Court Rules Government Can End Humanitarian Protections For Some 300,000 Immigrants

A federal appeals court panel ruled on Monday that the Trump administration can end humanitarian protections for some 300,000 immigrants living in the United States, clearing the way for their potential deportation starting next year.

The 9th Circuit Appeals Court’s decision affects citizens from El Salvador, Haiti, Nicaragua and Sudan, many of whom have lived in the U.S. for decades, have U.S.-born children and are considered essential workers during the coronavirus pandemic.

At issue is the termination of Temporary Protected Status, a form of humanitarian relief created by Congress and administered by the Department of Homeland Security.

TPS provides a work permit and stay of deportation to foreign nationals living in the U.S. whose countries of origin are facing natural disaster, armed conflict or other “extraordinary and temporary conditions” that make it unsafe for them to return.

The Trump administration terminated TPS designations of El Salvador, Haiti, Nicaragua and Sudan in 2017 and 2018. (It later ended TPS for Honduras and Nepal, and a separate case brought last year by citizens of those countries is ongoing.)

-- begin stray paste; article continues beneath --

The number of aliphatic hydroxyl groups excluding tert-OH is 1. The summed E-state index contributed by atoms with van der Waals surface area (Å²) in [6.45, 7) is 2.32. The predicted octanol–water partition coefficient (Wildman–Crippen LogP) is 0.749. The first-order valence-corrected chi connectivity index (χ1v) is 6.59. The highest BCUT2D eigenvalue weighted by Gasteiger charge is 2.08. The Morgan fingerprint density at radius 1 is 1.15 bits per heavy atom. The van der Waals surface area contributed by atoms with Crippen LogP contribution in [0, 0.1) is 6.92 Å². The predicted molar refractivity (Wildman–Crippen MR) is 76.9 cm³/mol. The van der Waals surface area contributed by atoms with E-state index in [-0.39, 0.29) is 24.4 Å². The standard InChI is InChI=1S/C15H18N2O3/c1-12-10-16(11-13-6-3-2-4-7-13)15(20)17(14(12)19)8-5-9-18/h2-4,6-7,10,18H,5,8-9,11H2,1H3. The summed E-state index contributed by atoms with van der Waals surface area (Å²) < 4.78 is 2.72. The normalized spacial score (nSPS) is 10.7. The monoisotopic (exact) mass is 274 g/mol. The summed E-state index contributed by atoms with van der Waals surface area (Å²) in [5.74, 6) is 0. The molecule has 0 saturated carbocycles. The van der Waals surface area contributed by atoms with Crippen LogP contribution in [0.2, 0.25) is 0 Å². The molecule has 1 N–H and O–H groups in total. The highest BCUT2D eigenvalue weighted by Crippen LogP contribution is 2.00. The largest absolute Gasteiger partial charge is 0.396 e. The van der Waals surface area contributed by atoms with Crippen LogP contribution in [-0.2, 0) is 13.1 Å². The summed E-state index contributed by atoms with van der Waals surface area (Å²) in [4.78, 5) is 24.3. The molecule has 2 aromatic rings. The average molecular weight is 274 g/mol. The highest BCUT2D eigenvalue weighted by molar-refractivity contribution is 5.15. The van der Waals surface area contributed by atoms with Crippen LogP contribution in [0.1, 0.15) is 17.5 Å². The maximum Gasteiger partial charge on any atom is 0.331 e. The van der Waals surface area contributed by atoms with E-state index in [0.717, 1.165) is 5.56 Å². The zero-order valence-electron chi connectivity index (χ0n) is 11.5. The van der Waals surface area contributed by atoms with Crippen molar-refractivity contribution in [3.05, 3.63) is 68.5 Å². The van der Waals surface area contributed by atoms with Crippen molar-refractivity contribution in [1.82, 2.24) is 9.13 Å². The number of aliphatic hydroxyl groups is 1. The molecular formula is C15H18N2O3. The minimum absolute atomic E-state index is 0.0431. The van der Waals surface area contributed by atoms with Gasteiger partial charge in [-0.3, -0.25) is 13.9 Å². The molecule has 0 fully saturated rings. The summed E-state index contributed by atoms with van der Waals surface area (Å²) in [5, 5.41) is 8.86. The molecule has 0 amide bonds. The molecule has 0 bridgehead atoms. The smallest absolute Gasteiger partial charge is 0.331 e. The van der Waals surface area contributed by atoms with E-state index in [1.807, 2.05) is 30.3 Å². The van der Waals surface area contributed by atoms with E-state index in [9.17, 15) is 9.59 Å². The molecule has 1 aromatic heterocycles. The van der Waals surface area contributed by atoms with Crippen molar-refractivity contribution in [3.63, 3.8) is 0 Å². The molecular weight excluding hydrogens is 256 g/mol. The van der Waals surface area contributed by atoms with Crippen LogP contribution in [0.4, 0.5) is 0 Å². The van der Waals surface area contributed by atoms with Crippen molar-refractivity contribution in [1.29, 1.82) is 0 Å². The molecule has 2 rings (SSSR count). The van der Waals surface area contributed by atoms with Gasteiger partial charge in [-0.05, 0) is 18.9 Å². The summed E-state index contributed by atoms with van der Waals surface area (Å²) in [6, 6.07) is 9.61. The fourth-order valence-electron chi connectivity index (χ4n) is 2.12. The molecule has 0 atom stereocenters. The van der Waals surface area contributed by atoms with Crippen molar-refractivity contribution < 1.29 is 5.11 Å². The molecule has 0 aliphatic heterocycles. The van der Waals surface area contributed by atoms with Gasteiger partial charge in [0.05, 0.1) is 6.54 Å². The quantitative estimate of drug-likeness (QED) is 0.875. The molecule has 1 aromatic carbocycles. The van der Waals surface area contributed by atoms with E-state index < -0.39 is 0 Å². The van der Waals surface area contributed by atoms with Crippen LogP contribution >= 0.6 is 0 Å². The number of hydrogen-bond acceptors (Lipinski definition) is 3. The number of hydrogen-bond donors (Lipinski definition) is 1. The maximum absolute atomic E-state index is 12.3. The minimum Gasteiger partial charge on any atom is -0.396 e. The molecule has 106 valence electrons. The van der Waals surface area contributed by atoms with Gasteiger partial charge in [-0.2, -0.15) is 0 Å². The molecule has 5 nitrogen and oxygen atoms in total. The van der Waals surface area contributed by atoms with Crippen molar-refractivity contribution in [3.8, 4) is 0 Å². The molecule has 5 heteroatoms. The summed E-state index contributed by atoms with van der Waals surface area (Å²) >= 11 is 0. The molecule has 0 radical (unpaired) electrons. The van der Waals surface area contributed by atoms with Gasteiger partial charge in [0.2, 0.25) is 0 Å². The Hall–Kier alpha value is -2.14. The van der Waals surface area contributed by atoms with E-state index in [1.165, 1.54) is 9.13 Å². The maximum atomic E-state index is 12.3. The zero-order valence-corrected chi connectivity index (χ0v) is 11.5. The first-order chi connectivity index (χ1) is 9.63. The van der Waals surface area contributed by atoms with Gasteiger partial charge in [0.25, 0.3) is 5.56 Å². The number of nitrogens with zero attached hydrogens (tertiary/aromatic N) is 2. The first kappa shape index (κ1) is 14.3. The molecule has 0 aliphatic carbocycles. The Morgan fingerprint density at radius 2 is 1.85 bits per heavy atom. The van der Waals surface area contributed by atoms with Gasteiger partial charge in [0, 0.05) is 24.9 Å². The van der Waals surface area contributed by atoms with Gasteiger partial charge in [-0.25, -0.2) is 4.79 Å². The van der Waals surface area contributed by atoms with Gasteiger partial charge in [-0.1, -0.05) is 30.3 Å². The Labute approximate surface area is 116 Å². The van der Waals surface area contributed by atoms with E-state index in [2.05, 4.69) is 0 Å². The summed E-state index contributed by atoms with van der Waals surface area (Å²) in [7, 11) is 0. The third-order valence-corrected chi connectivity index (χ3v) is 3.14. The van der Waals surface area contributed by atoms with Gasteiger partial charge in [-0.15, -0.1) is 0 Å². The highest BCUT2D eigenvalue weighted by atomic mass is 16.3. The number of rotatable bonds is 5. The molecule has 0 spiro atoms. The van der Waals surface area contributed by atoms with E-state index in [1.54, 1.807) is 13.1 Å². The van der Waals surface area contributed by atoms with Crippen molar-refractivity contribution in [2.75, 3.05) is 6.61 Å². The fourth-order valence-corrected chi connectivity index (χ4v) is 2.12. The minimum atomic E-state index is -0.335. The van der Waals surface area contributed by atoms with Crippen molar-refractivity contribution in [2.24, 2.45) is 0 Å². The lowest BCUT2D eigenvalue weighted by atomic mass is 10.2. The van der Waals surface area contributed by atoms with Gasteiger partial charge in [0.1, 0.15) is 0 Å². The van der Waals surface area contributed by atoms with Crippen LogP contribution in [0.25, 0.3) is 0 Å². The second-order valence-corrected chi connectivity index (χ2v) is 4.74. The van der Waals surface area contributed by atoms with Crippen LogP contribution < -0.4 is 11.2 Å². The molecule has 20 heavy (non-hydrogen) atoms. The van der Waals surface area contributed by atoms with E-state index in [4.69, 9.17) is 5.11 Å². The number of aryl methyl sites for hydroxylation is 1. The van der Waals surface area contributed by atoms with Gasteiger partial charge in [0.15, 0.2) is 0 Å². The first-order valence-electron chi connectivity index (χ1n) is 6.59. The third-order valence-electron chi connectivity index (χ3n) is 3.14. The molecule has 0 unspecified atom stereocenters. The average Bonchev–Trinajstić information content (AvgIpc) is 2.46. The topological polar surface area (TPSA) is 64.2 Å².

Several TPS beneficiaries from the four countries and their children filed a lawsuit challenging the terminations, both for procedural reasons and on the grounds that the rule was motivated by animus toward “non-white, non-European immigrants” that they said was evidenced by comments made by Trump and other administrative officials.

A district court previously issued a preliminary injunction. Monday’s decision by a three-judge panel of the appeals court lifts the injunction, meaning immigrants from the affected countries could be subject to removal starting in January.

Plaintiffs and their lawyers said on Monday that they are preparing to appeal the decision in the entire 9th Circuit.

Defining “temporary”

The National TPS Alliance, a grassroots advocacy group, said the ruling clears the way for the administration to “de-document and tear apart” some 400,000 families.

The group explains that TPS provides protection for short periods of up to 18 months, but the federal government has continuously extended it for the countries mentioned in the lawsuit “based on repeated findings that it remains unsafe to return.”

As a result, it said, most TPS holders have been living in the U.S. for more than a decade, contributing to their communities and raising their families.

For the full story at NPR, go here.

Rachel Treisman